Facebook Marketing Mistakes to Avoid – Costly mistakes
At this point, most people know to market their business on Facebook — there are more than 900 million people on the social platform, constantly “liking,” sharing, commenting and posting. We’ve gone over some best practices for Facebook marketing, discussed hot trends and shared customer service tips, so now you know what you should do.
“There’s actually a science behind this — yes, it’s an art, but we have found some strong conclusions that there are levers that marketers can pull to be more successful,” says Bruich, whose team recently studied 1,200 posts by 23 brands over a month-long period, using quantitative measurements to determine the unique impact of each post. “This is not a black box … there’s a lot of opportunity to understand how to make your marketing better.”
Below, we outline 10 of the most common Facebook marketing mistakes. Have you fallen victim to any of them? Tell us about your experiences in the comments.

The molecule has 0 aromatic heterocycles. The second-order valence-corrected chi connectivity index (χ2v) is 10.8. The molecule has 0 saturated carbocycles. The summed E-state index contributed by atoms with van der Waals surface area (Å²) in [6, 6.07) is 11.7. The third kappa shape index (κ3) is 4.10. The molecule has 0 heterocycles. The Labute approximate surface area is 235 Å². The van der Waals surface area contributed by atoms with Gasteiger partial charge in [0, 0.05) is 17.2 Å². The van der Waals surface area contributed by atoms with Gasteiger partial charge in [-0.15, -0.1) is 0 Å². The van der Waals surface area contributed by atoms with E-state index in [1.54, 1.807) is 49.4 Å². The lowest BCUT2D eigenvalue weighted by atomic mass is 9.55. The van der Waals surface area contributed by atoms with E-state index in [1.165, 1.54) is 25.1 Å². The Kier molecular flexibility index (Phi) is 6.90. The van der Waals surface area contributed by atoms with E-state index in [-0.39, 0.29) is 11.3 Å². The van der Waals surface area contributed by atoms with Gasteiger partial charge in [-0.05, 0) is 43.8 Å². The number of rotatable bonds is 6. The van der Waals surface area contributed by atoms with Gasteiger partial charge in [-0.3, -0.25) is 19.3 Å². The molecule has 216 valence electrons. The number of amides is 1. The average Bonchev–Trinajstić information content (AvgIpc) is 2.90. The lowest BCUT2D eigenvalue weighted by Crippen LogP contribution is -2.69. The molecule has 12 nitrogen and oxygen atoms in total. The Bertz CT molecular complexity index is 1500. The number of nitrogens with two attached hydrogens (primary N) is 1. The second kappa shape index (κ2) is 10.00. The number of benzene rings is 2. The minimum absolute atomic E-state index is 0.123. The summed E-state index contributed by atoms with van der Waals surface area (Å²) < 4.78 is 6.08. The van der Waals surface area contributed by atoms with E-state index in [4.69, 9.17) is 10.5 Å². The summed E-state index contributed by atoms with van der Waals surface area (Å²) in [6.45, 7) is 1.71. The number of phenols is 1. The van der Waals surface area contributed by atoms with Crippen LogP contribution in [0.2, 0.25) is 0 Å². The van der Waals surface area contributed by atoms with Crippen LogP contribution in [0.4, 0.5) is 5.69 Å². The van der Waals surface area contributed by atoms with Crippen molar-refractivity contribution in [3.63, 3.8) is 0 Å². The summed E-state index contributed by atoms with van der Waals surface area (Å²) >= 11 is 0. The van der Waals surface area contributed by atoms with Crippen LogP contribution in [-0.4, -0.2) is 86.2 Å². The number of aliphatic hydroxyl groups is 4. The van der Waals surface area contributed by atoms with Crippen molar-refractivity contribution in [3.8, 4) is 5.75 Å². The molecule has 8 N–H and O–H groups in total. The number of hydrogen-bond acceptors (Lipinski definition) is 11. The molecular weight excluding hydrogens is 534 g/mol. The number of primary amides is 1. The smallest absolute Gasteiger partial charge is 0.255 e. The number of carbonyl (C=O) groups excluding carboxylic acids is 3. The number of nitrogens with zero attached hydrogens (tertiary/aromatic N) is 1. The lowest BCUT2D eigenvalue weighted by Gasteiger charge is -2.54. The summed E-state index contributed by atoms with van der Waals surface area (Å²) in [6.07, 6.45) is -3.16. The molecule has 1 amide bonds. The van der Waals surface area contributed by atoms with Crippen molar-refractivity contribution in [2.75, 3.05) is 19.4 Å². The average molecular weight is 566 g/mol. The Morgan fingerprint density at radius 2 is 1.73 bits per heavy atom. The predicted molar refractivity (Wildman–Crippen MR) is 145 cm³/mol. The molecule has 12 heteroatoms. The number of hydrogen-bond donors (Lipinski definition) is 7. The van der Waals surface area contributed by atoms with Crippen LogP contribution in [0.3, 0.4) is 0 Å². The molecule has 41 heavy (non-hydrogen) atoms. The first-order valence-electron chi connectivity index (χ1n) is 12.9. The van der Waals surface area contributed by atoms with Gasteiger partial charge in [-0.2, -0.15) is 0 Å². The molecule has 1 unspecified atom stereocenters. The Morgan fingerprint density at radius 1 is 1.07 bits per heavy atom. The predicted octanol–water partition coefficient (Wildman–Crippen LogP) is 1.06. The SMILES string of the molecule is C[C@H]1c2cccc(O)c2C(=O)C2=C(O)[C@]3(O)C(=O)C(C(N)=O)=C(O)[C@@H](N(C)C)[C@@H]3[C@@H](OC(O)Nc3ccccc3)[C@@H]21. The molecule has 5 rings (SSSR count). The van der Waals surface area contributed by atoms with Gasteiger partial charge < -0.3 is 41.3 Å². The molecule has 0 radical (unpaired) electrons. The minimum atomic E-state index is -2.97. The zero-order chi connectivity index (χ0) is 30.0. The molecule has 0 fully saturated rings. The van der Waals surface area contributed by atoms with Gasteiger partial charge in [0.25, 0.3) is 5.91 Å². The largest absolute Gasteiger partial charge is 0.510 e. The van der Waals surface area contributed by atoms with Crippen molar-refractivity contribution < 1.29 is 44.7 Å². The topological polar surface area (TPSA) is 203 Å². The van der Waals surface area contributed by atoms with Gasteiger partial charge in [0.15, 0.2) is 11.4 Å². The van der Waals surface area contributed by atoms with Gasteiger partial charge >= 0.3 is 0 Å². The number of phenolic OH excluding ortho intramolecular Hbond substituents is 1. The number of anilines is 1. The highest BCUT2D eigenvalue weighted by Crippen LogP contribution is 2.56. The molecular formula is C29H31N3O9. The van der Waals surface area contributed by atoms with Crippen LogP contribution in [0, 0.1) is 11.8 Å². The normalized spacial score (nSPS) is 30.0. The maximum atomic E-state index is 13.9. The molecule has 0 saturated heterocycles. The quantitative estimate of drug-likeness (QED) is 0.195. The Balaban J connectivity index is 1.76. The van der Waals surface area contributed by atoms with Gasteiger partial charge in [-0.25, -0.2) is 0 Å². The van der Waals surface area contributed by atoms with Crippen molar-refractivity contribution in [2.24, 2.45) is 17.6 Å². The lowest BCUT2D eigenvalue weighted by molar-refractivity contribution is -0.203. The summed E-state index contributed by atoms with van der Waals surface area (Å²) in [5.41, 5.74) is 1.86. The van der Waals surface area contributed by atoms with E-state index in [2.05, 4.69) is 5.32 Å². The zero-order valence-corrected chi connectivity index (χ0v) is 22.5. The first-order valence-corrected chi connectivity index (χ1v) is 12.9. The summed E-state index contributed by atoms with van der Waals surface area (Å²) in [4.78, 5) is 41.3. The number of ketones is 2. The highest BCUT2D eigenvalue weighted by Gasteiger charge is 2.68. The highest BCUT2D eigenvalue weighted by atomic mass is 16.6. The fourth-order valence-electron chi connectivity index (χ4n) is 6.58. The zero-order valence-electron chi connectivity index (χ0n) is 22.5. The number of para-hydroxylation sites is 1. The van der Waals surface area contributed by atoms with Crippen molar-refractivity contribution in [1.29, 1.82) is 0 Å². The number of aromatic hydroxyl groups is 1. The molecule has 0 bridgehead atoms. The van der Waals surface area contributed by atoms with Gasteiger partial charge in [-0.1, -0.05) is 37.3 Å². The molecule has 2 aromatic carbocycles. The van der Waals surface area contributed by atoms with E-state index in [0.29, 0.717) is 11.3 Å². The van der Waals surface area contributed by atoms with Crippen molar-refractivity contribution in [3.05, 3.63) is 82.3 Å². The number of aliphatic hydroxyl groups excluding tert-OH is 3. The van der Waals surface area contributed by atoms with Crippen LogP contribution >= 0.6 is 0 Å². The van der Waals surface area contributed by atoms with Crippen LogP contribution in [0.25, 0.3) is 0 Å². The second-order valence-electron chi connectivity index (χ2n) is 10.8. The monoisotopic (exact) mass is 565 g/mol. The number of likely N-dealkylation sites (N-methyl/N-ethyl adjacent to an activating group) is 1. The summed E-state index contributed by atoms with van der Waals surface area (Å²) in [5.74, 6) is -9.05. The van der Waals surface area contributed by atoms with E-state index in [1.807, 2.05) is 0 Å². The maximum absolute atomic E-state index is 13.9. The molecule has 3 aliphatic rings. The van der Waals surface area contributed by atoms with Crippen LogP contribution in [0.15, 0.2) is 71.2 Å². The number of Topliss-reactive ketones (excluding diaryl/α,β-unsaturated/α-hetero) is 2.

1. Not Filling Out the Page Completely
This one’s obvious, but make sure you’re using Facebook to its full capacity and fill out your Brand Page. Businesses should have hours, address, photos and more on their Brand Pages, so users can gather this information quickly. And if you’re opening a new location, either list it or (if you decide it’s best to create separate Brand Pages for your locations) add a new Page to Facebook. Make sure you also nab a good vanity URL — bonus points if it’s also your web URL and Twitter handle.